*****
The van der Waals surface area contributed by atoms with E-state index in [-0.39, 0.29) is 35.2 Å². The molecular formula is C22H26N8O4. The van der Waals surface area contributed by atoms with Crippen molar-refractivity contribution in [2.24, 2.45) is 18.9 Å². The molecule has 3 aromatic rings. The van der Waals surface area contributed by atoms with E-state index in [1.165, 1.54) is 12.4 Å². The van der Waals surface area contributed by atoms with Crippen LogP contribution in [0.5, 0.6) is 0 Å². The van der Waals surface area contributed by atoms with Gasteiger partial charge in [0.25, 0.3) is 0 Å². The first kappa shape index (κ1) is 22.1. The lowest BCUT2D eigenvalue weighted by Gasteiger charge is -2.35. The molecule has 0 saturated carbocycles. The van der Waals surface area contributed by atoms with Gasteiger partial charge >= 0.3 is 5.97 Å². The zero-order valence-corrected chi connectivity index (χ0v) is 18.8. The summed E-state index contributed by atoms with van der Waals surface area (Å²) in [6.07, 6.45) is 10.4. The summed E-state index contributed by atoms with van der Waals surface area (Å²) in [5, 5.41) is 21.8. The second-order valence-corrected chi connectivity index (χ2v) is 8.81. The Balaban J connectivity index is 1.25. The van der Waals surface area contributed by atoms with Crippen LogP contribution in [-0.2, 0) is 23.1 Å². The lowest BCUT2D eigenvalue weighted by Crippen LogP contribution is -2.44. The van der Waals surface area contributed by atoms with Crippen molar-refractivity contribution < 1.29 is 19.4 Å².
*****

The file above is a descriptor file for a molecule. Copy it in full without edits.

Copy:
The van der Waals surface area contributed by atoms with E-state index in [-0.39, 0.29) is 35.2 Å². The molecular formula is C22H26N8O4. The van der Waals surface area contributed by atoms with Crippen molar-refractivity contribution in [2.24, 2.45) is 18.9 Å². The molecule has 3 aromatic rings. The van der Waals surface area contributed by atoms with E-state index in [1.165, 1.54) is 12.4 Å². The van der Waals surface area contributed by atoms with Crippen LogP contribution in [0.5, 0.6) is 0 Å². The van der Waals surface area contributed by atoms with Gasteiger partial charge in [0.25, 0.3) is 0 Å². The first kappa shape index (κ1) is 22.1. The lowest BCUT2D eigenvalue weighted by Gasteiger charge is -2.35. The molecule has 0 saturated carbocycles. The van der Waals surface area contributed by atoms with Gasteiger partial charge >= 0.3 is 5.97 Å². The zero-order valence-corrected chi connectivity index (χ0v) is 18.8. The summed E-state index contributed by atoms with van der Waals surface area (Å²) in [6.07, 6.45) is 10.4. The summed E-state index contributed by atoms with van der Waals surface area (Å²) in [5, 5.41) is 21.8. The second-order valence-corrected chi connectivity index (χ2v) is 8.81. The Balaban J connectivity index is 1.25. The van der Waals surface area contributed by atoms with Crippen LogP contribution in [-0.2, 0) is 23.1 Å². The lowest BCUT2D eigenvalue weighted by Crippen LogP contribution is -2.44. The van der Waals surface area contributed by atoms with Crippen molar-refractivity contribution < 1.29 is 19.4 Å².